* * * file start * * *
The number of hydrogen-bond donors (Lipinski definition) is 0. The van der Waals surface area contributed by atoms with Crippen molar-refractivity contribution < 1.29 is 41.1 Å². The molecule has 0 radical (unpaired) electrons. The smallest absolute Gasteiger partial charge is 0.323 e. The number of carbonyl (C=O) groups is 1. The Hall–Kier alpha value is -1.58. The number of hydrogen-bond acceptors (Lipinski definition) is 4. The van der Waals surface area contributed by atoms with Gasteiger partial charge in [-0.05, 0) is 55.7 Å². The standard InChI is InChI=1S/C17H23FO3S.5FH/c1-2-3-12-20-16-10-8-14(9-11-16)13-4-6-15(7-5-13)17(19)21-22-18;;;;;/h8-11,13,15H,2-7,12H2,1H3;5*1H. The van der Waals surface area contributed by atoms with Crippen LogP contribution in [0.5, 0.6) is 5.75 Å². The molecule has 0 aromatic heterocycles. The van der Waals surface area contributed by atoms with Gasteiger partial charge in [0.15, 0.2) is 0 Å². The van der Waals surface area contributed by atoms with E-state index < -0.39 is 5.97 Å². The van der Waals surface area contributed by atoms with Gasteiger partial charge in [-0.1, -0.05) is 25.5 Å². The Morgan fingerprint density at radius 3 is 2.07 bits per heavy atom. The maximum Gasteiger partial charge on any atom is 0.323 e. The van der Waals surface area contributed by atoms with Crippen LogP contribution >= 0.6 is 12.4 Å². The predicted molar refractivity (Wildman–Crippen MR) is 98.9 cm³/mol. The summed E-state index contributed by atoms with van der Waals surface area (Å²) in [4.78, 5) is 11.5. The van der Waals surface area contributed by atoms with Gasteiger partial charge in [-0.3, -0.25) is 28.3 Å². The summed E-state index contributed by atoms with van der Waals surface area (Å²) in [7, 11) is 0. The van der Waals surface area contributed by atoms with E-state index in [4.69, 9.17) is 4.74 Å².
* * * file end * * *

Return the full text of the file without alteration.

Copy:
The number of hydrogen-bond donors (Lipinski definition) is 0. The van der Waals surface area contributed by atoms with Crippen molar-refractivity contribution < 1.29 is 41.1 Å². The molecule has 0 radical (unpaired) electrons. The smallest absolute Gasteiger partial charge is 0.323 e. The number of carbonyl (C=O) groups is 1. The Hall–Kier alpha value is -1.58. The number of hydrogen-bond acceptors (Lipinski definition) is 4. The van der Waals surface area contributed by atoms with Gasteiger partial charge in [-0.05, 0) is 55.7 Å². The standard InChI is InChI=1S/C17H23FO3S.5FH/c1-2-3-12-20-16-10-8-14(9-11-16)13-4-6-15(7-5-13)17(19)21-22-18;;;;;/h8-11,13,15H,2-7,12H2,1H3;5*1H. The van der Waals surface area contributed by atoms with Crippen LogP contribution in [0.5, 0.6) is 5.75 Å². The molecule has 0 aromatic heterocycles. The van der Waals surface area contributed by atoms with Gasteiger partial charge in [0.15, 0.2) is 0 Å². The van der Waals surface area contributed by atoms with E-state index < -0.39 is 5.97 Å². The van der Waals surface area contributed by atoms with Gasteiger partial charge in [-0.1, -0.05) is 25.5 Å². The Morgan fingerprint density at radius 3 is 2.07 bits per heavy atom. The maximum Gasteiger partial charge on any atom is 0.323 e. The van der Waals surface area contributed by atoms with Crippen LogP contribution >= 0.6 is 12.4 Å². The predicted molar refractivity (Wildman–Crippen MR) is 98.9 cm³/mol. The summed E-state index contributed by atoms with van der Waals surface area (Å²) in [4.78, 5) is 11.5. The van der Waals surface area contributed by atoms with Gasteiger partial charge in [-0.3, -0.25) is 28.3 Å². The summed E-state index contributed by atoms with van der Waals surface area (Å²) in [7, 11) is 0. The van der Waals surface area contributed by atoms with E-state index in [4.69, 9.17) is 4.74 Å².